Assets move in different economic cycles – this year’s best performing investment becomes next year’s worst. It’s very difficult to know what the best performer will be.

The best way to reduce the risk market fluctuations present is to invest in a number of different asset classes, countries and companies. This will help reduce risk, smooth and increase your returns.

Diversification can be easy
One way to diversify your investment is through a managed fund – and you can start with as little as $1,000.

In a managed fund, the experts decide how much should be invested in each asset class. In effect, they ‘manage’ the funds and decide which countries, industries and companies to invest in.

There are over 3,000 managed funds available that you can invest in Australia. Each has a different design, purpose and cost. Ask your Count Adviser which funds suit your goals.

Find out more about investing in managed funds and how they can assist with investment diversification.


Rule 7: Pay less tax
Tax is likely to be the single largest non-productive expense you will incur in your lifetime.

Whilst paying tax is an integral part of Australia’s social structure, legally reducing the amount of tax you pay is a key element of successful wealth creation.

There are four steps to minimise your tax.

You need to:

  1. Decide how you are going to structure your investments to legally reduce your tax payable;
  2. Select tax-effective investment strategies;
  3. Select tax advantaged investments that you hold within those tax structures; and
  4. Buy and hold good quality assets so you don’t trigger capital gains tax.


Structuring your investments to legally reduce your tax
Tax structuring decisions are never made with tax purely in mind. Other factors include:

  • Business owners protecting their assets from creditors in the event of unforeseen bankruptcy;
  • Transfer of wealth to future generations; and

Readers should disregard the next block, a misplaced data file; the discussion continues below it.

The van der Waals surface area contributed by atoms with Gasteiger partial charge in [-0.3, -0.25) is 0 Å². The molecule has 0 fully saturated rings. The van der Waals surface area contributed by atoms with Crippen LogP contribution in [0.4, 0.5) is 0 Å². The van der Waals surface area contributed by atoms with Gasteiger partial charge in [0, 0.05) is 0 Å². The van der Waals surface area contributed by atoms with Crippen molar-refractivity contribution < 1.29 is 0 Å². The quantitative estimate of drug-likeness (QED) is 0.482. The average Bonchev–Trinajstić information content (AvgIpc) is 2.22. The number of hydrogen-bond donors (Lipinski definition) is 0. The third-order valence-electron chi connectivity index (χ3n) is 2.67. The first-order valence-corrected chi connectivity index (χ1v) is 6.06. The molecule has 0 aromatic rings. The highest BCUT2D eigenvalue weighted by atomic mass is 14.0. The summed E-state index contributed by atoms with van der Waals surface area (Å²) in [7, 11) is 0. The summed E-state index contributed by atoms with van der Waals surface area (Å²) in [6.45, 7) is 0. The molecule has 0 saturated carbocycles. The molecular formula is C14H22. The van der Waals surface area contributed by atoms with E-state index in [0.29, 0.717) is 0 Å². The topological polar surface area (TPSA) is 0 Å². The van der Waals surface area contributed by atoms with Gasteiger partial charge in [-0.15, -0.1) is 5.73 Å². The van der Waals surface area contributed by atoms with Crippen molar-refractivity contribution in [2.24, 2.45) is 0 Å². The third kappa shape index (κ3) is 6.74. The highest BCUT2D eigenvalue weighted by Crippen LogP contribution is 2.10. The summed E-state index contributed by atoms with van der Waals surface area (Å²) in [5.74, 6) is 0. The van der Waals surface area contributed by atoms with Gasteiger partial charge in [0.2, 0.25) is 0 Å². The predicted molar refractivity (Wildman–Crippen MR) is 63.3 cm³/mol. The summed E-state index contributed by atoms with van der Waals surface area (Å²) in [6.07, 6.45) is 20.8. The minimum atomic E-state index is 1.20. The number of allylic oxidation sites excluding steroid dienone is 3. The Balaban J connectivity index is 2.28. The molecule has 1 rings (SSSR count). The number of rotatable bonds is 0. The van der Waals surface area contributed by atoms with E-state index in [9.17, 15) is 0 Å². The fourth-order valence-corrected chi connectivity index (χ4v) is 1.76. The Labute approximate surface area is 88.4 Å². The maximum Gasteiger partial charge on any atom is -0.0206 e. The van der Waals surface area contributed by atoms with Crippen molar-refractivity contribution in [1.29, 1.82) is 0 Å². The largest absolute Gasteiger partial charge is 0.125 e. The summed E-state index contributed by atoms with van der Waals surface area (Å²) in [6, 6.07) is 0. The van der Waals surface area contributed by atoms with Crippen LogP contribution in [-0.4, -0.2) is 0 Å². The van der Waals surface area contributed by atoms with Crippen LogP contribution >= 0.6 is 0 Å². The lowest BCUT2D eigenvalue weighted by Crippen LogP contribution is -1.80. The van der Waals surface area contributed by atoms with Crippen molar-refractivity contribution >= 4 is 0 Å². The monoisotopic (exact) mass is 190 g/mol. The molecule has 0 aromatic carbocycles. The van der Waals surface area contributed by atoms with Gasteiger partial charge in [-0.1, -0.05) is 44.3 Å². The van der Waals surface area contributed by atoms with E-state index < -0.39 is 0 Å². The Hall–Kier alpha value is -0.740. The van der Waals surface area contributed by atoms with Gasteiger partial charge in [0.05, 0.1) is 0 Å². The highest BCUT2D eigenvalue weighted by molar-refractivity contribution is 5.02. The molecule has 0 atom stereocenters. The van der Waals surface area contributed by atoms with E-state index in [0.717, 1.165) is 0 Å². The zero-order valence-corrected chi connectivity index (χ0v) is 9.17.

• Protecting your wealth in the event of a failed marriage.

Some of your tax structure options include:

  • Sole trader
  • Joint name investing
  • Partnership
  • Companies
  • Discretionary trusts
  • Self managed superannuation funds
  • Investment companies

As this is such a complicated area we recommend you seek the professional tax advice of your Count Adviser. They will recommend the appropriate tax structures suited to your personal, family and business circumstances.

Selecting tax-effective investment strategies

Peace of Mind wealth

  • Tax structuring

Lifestyle wealth

  • Tax structuring
  • Savings plan
  • Regular gearing plan
  • Negative, neutral and positively geared property to buy another property or shares
  • Margin lending (borrowing against your shares to buy further investment)

Retirement wealth

  • Tax structuring
  • Undeducted contribution strategy
  • Spouse contribution strategy
  • Salary sacrifice strategy
  • DIY Super Fund


Selecting tax advantaged investments
Warning: Count has a long history of warning Australians to avoid ‘investments’ that are only poorly managed, high cost and marketed solely on their “tax deductibility” because of their inappropriateness and high-risk of loss of capital.

Buy and hold good quality assets so you don’t trigger capital gains tax.

With the continued growth in online share trading, many people try to TIME the market. They believe they can maximise their wealth by buying and selling long-term assets eg shares.

The value of each share and therefore the entire market is made by the buying and selling decisions of the millions of Australians and International investors. When you guess the collective end result of the minds of all investors and make short-term decisions with long-term assets, that is behaviour akin to gambling.